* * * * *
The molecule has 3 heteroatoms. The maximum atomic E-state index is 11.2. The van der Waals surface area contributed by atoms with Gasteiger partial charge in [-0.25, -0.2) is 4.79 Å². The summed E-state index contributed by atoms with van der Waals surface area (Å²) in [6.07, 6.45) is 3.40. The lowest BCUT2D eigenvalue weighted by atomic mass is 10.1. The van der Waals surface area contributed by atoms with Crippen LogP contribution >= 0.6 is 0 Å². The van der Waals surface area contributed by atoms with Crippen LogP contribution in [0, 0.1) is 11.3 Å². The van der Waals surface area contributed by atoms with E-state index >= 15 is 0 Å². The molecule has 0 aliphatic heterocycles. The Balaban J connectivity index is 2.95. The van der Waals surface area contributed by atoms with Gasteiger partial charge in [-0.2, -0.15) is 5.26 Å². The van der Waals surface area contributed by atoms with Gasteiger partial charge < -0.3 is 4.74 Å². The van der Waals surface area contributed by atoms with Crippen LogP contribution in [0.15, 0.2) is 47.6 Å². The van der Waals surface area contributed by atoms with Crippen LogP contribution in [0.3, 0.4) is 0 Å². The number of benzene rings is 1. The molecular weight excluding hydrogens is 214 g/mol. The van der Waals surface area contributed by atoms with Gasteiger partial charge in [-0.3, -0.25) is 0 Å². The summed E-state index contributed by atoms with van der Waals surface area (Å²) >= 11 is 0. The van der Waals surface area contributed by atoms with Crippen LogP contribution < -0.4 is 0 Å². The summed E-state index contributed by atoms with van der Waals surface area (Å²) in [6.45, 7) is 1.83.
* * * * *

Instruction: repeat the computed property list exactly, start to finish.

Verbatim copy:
The molecule has 3 heteroatoms. The maximum atomic E-state index is 11.2. The van der Waals surface area contributed by atoms with Gasteiger partial charge in [-0.25, -0.2) is 4.79 Å². The summed E-state index contributed by atoms with van der Waals surface area (Å²) in [6.07, 6.45) is 3.40. The lowest BCUT2D eigenvalue weighted by atomic mass is 10.1. The van der Waals surface area contributed by atoms with Crippen LogP contribution >= 0.6 is 0 Å². The van der Waals surface area contributed by atoms with Crippen LogP contribution in [0, 0.1) is 11.3 Å². The van der Waals surface area contributed by atoms with E-state index >= 15 is 0 Å². The molecule has 0 aliphatic heterocycles. The Balaban J connectivity index is 2.95. The van der Waals surface area contributed by atoms with Gasteiger partial charge in [-0.2, -0.15) is 5.26 Å². The van der Waals surface area contributed by atoms with Gasteiger partial charge < -0.3 is 4.74 Å². The van der Waals surface area contributed by atoms with Crippen LogP contribution in [0.15, 0.2) is 47.6 Å². The van der Waals surface area contributed by atoms with Crippen LogP contribution in [0.3, 0.4) is 0 Å². The number of benzene rings is 1. The molecular weight excluding hydrogens is 214 g/mol. The van der Waals surface area contributed by atoms with Gasteiger partial charge in [-0.3, -0.25) is 0 Å². The summed E-state index contributed by atoms with van der Waals surface area (Å²) >= 11 is 0. The van der Waals surface area contributed by atoms with Crippen LogP contribution < -0.4 is 0 Å². The summed E-state index contributed by atoms with van der Waals surface area (Å²) in [6.45, 7) is 1.83.